HANCOCK COUNTY — The ballot error that delayed primary election results Tuesday originated in the Hancock County Election Office months ago.
It was a mistake election officials spotted in March and took action to correct, said Hancock County election administrator Robin Spille. Shortly after sending out absentee ballots March 14 to residents who couldn’t be in Hancock County on election day, an election office worker noticed two local races weren’t included.
Election officials inadvertently omitted the two races for county commissioner from the list they sent to their election equipment vendor, Election Systems & Software, which in turn printed incomplete ballots, Spille said.
After discovering the mistake, the election office contacted the vendor, which reissued correct ballots to the 77 absentee voters — all but 12 of whom completed the new ballots — by March 17, Spille said.
But the incorrect ballot somehow remained in the vendor’s system and was uploaded at one polling place, where it was distributed to 344 voters on election day, Hancock County Clerk Marcia Moore said.
Voters cast their ballots for four hours before one noticed the two local races were missing.
On Thursday, frustrated candidates — and election office personnel — were still waiting to learn why the incomplete ballot template was uploaded at one polling site on election day.
Nebraska-based Election Systems & Software, which serves 92,937 precincts in 43 states, issued a statement Thursday apologizing to Hancock County voters for the technical failures but provided little detail to explain what went wrong.
“The issue which occurred in Hancock County on election day was unacceptable,” the statement reads. “… Going forward, we pledge our unwavering support to Hancock County to ensure that the failure to provide correct ballot styles does not occur again.”
Incomplete ballots were among a number of technical issues that sent poll workers scrambling on election day. A routine software update — which occurs daily leading up to election day to update voter information — failed to load early that morning, causing delays.
Election board officials said they share candidates’ frustration; they, too, are waiting for an explanation.
John Apple, the Republican representative on the Hancock County Election Board, added that if the county were to consider replacing its election vendor — which has served the county for 20-plus years — it would likely require purchasing entirely new equipment to accommodate new software.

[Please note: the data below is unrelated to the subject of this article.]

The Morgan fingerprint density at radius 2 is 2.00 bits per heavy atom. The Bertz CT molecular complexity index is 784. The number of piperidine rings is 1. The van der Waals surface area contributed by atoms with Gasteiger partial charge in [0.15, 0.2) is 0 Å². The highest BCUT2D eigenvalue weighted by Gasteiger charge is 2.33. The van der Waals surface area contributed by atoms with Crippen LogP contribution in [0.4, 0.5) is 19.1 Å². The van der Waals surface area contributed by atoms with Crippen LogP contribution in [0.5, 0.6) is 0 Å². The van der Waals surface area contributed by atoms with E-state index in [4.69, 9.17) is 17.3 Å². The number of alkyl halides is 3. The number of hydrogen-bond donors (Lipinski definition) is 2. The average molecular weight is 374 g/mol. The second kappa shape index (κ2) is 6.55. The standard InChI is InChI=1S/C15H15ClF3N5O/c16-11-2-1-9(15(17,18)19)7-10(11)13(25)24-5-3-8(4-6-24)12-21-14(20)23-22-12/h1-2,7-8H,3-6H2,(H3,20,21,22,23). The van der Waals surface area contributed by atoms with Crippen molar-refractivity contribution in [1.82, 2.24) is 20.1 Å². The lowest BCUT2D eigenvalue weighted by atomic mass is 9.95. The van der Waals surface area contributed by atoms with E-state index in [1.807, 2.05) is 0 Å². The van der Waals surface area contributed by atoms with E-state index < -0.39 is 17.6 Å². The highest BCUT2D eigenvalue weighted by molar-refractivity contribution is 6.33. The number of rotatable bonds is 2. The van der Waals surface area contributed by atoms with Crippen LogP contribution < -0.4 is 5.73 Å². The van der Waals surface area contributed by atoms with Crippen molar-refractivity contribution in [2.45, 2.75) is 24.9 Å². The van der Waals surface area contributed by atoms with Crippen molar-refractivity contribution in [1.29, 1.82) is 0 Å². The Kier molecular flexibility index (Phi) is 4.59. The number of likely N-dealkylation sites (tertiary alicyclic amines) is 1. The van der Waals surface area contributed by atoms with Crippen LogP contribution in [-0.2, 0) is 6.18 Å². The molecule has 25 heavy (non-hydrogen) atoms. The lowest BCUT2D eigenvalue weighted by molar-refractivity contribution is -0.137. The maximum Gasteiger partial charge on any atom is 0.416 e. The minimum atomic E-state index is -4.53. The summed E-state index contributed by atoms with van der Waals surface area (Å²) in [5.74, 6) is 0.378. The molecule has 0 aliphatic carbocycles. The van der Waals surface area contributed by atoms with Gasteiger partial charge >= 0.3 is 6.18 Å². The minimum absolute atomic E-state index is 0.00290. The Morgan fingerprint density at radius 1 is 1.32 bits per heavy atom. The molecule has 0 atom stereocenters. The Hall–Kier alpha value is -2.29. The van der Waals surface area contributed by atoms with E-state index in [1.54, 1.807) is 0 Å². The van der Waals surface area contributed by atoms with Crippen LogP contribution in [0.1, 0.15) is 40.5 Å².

Thursday’s scheduled election board meeting was moved from its usual location in a small office at the courthouse to the commissioner’s court to accommodate a small crowd of about a dozen people who came hoping to hear more details about what went wrong Tuesday.
But apart from certifying the primary election results, the board did not discuss the problems that plagued Tuesday’s election — partly, Apple said, because board members just don’t have the information voters want.
“I want the explanation, and I still don’t have that.” Apple said.
Instead, the board set a special meeting for 7 p.m. June 21 at the courthouse annex to discuss the primary election; the public is invited to attend.
Candidates who gathered on election night, hoping to hear results, criticized election workers for not noticing ballots were incomplete.
Thursday, Moore pointed out that vote centers — which allow anyone to vote at any polling site in the county — make it difficult for poll workers to spot problem ballots.
There were 238 different ballot styles issued to voters on election day, meaning a ballot that didn’t match the one that came before it wouldn’t raise eyebrows for poll workers, Moore said.
“They work two days a year. They wouldn’t realize,” she said.
Mark Lozier, who placed 7th in the 11-way race for Hancock County council race, came to the election board meeting hoping for answers. He would like to see the board of commissioners appoint a special committee to investigate further.
Though Lozier didn’t emerge as one of the victors Tuesday, he said he’ll continue to watch as the situation unfolds. No candidate should be kept in the dark, he said.
“Somewhere, our system failed,” he said. “Why did it fail? Was it because software failed or because we didn’t do our checks and balances at the front end?”
The Hancock County Election Board is holding a special meeting to discuss the issues that plagued Tuesday’s primary election.
The public is invited to attend the meeting, set for 7 p.m. June 21 at the Hancock County Courthouse Annex.